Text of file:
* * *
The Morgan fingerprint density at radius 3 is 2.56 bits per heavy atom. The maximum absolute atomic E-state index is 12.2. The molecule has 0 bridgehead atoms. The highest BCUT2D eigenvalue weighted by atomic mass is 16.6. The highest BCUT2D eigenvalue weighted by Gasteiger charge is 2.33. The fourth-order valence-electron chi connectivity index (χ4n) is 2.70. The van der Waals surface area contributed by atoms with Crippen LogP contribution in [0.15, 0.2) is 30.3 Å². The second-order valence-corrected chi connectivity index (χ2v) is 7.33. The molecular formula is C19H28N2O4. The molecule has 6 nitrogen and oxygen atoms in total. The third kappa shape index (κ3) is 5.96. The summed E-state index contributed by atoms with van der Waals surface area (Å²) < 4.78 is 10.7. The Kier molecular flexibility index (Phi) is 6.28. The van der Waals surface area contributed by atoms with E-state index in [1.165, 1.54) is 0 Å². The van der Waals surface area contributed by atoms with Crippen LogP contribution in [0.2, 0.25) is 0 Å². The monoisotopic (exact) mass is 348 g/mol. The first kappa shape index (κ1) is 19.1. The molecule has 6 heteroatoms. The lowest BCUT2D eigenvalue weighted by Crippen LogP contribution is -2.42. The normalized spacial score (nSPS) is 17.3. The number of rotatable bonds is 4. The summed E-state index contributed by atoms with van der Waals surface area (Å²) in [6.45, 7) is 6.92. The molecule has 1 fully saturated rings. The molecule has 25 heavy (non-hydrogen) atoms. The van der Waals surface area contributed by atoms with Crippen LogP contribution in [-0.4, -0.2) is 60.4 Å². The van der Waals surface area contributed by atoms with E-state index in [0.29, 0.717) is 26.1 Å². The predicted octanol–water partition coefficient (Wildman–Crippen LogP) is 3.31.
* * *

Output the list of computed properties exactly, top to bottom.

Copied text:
The Morgan fingerprint density at radius 3 is 2.56 bits per heavy atom. The maximum absolute atomic E-state index is 12.2. The molecule has 0 bridgehead atoms. The highest BCUT2D eigenvalue weighted by atomic mass is 16.6. The highest BCUT2D eigenvalue weighted by Gasteiger charge is 2.33. The fourth-order valence-electron chi connectivity index (χ4n) is 2.70. The van der Waals surface area contributed by atoms with Crippen LogP contribution in [0.15, 0.2) is 30.3 Å². The second-order valence-corrected chi connectivity index (χ2v) is 7.33. The molecular formula is C19H28N2O4. The molecule has 6 nitrogen and oxygen atoms in total. The third kappa shape index (κ3) is 5.96. The summed E-state index contributed by atoms with van der Waals surface area (Å²) < 4.78 is 10.7. The Kier molecular flexibility index (Phi) is 6.28. The van der Waals surface area contributed by atoms with E-state index in [1.165, 1.54) is 0 Å². The van der Waals surface area contributed by atoms with Crippen LogP contribution in [0.2, 0.25) is 0 Å². The monoisotopic (exact) mass is 348 g/mol. The first kappa shape index (κ1) is 19.1. The molecule has 6 heteroatoms. The lowest BCUT2D eigenvalue weighted by Crippen LogP contribution is -2.42. The normalized spacial score (nSPS) is 17.3. The number of rotatable bonds is 4. The summed E-state index contributed by atoms with van der Waals surface area (Å²) in [6.45, 7) is 6.92. The molecule has 1 fully saturated rings. The molecule has 25 heavy (non-hydrogen) atoms. The van der Waals surface area contributed by atoms with Crippen LogP contribution in [-0.4, -0.2) is 60.4 Å². The van der Waals surface area contributed by atoms with E-state index in [0.29, 0.717) is 26.1 Å². The predicted octanol–water partition coefficient (Wildman–Crippen LogP) is 3.31.